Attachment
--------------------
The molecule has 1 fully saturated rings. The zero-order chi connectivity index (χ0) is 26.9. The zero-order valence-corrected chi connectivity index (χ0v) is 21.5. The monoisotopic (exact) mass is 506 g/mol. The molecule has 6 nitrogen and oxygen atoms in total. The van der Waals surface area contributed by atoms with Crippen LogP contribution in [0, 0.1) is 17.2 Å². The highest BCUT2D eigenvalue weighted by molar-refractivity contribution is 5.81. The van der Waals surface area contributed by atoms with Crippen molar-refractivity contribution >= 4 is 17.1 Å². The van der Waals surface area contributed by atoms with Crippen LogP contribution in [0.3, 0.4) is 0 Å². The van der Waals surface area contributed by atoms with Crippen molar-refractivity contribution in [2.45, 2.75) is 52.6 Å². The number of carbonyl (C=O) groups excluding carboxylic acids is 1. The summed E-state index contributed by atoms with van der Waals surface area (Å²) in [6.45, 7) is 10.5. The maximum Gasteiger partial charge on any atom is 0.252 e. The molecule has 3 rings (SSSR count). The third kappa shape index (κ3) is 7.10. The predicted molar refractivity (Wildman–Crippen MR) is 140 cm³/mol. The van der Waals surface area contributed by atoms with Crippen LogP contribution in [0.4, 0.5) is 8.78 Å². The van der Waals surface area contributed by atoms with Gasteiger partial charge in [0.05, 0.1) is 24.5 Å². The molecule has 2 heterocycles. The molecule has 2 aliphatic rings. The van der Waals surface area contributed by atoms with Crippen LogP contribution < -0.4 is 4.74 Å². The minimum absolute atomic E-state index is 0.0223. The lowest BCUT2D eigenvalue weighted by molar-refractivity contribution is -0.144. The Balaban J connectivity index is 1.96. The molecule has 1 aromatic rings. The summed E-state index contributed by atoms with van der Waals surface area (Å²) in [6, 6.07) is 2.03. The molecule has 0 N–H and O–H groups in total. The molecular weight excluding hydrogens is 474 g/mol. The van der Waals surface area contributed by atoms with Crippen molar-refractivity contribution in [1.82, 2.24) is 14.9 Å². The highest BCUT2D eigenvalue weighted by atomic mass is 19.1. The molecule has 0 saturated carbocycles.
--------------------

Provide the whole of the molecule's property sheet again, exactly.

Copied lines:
The molecule has 1 fully saturated rings. The zero-order chi connectivity index (χ0) is 26.9. The zero-order valence-corrected chi connectivity index (χ0v) is 21.5. The monoisotopic (exact) mass is 506 g/mol. The molecule has 6 nitrogen and oxygen atoms in total. The van der Waals surface area contributed by atoms with Crippen LogP contribution in [0, 0.1) is 17.2 Å². The highest BCUT2D eigenvalue weighted by molar-refractivity contribution is 5.81. The van der Waals surface area contributed by atoms with Crippen molar-refractivity contribution >= 4 is 17.1 Å². The van der Waals surface area contributed by atoms with Crippen LogP contribution in [0.3, 0.4) is 0 Å². The van der Waals surface area contributed by atoms with Crippen molar-refractivity contribution in [2.45, 2.75) is 52.6 Å². The number of carbonyl (C=O) groups excluding carboxylic acids is 1. The summed E-state index contributed by atoms with van der Waals surface area (Å²) in [6.45, 7) is 10.5. The maximum Gasteiger partial charge on any atom is 0.252 e. The molecule has 3 rings (SSSR count). The third kappa shape index (κ3) is 7.10. The predicted molar refractivity (Wildman–Crippen MR) is 140 cm³/mol. The van der Waals surface area contributed by atoms with Crippen LogP contribution in [0.4, 0.5) is 8.78 Å². The van der Waals surface area contributed by atoms with Gasteiger partial charge in [0.05, 0.1) is 24.5 Å². The molecule has 2 heterocycles. The molecule has 2 aliphatic rings. The van der Waals surface area contributed by atoms with Crippen LogP contribution < -0.4 is 4.74 Å². The minimum absolute atomic E-state index is 0.0223. The lowest BCUT2D eigenvalue weighted by molar-refractivity contribution is -0.144. The Balaban J connectivity index is 1.96. The molecule has 1 aromatic rings. The summed E-state index contributed by atoms with van der Waals surface area (Å²) in [6, 6.07) is 2.03. The molecule has 0 N–H and O–H groups in total. The molecular weight excluding hydrogens is 474 g/mol. The van der Waals surface area contributed by atoms with Crippen molar-refractivity contribution in [1.82, 2.24) is 14.9 Å². The highest BCUT2D eigenvalue weighted by atomic mass is 19.1. The molecule has 0 saturated carbocycles.